Niches are typically available in a wide variety of sizes and styles. Some offer glass-plated, and even lit, views of the cremation urn inside, and others do not provide a view of the urn but, rather, are outfitted with a memorial plaque on the outside of the wall that substitutes for a traditional grave marker. Prices for a niche are typically in line with what a family would pay for a burial plot, and they vary throughout a columbarium building according to their size, amenities they offer and the convenience by which family members will be able to find them. In some cases, cemeteries justify charging more for niches than they do for their traditional graves because family members who come to visit the niches are offered more services – such as air conditioning and other protection from the elements, comfortable seating, restrooms and, in some cases, even access to coffee and other refreshments – than they would receive at traditional grave sites elsewhere in the cemetery.
Another option that many cemeteries offer to families of those who have been cremated are mausoleums. To be fair to consumers, it is important to note that there is typically very little difference, other than the name, between niches that are house in columbaria and crypts that are housed in mausoleums. At least that's the case today. In previous years, mausoleums were buildings in which entire bodies were stored in sealed compartments and, while those buildings do still exist today, the vast majority of mausoleums are now open only to cremation ashes. (This is not to say that some mausoleums do not house both bodies and ashes. Rather, these buildings today often require that all new customers use their compartments to store only cremation remains, not full bodies.) In today's death care industry, if there is a physical difference between columbaria and mausoleums, it is that mausoleums are generally larger and even more ornate than a columbarium. This is a tribute to the days, of course, when mausoleum crypts were intended to hold entire bodies as opposed to just cremation remains. To make matters even more confusing in this discussion, many cemeteries today have decided that mausoleum is a more marketable word than columbarium. Accordingly, these companies now sell mausoleum “crypts” that are, by our definition, columbarium niches (that is, they are spaces intended solely for the storage of cremation remains).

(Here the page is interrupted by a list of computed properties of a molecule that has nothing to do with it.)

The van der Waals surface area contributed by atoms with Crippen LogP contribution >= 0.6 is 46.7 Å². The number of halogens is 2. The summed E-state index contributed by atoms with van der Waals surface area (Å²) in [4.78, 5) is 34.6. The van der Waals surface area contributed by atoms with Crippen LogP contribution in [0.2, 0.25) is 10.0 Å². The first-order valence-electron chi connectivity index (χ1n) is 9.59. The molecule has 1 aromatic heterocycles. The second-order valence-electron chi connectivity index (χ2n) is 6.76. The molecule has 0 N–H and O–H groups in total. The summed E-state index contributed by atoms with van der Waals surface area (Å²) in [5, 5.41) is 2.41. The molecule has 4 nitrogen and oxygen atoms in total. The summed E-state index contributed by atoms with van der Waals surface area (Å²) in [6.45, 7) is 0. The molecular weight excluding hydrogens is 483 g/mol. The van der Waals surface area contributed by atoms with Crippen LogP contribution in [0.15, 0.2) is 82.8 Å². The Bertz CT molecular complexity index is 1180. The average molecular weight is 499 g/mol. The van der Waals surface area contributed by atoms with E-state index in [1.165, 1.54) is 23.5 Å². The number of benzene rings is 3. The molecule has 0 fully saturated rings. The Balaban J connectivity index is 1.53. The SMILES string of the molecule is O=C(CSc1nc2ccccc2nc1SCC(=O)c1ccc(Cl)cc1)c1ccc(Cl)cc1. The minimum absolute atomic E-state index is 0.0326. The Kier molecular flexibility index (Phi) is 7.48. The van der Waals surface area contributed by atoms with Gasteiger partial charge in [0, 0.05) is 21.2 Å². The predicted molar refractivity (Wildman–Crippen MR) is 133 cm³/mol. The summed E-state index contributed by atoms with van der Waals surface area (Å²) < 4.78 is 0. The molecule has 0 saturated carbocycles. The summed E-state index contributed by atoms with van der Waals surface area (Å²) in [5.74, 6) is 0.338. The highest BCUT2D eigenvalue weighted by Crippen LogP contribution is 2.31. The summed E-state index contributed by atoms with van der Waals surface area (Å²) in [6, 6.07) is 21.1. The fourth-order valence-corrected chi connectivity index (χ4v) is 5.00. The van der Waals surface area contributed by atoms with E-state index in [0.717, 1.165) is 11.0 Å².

And, finally, to add on last bit of confusion to this topic we end by noting that many churches – particularly Catholic churches – still today play host to traditional mausoleums on their properties; that is, these buildings are still intended to hold the remains of entire bodies. While the Catholic church began allowing its adherents to practice cremation in the late 20th century, the tradition is still done with some reluctance among many church members, so it seems unlikely that mausoleums on church property will soon begin transitioning into homes exclusively for cremation ashes as has happened in the world of commercial cemeteries.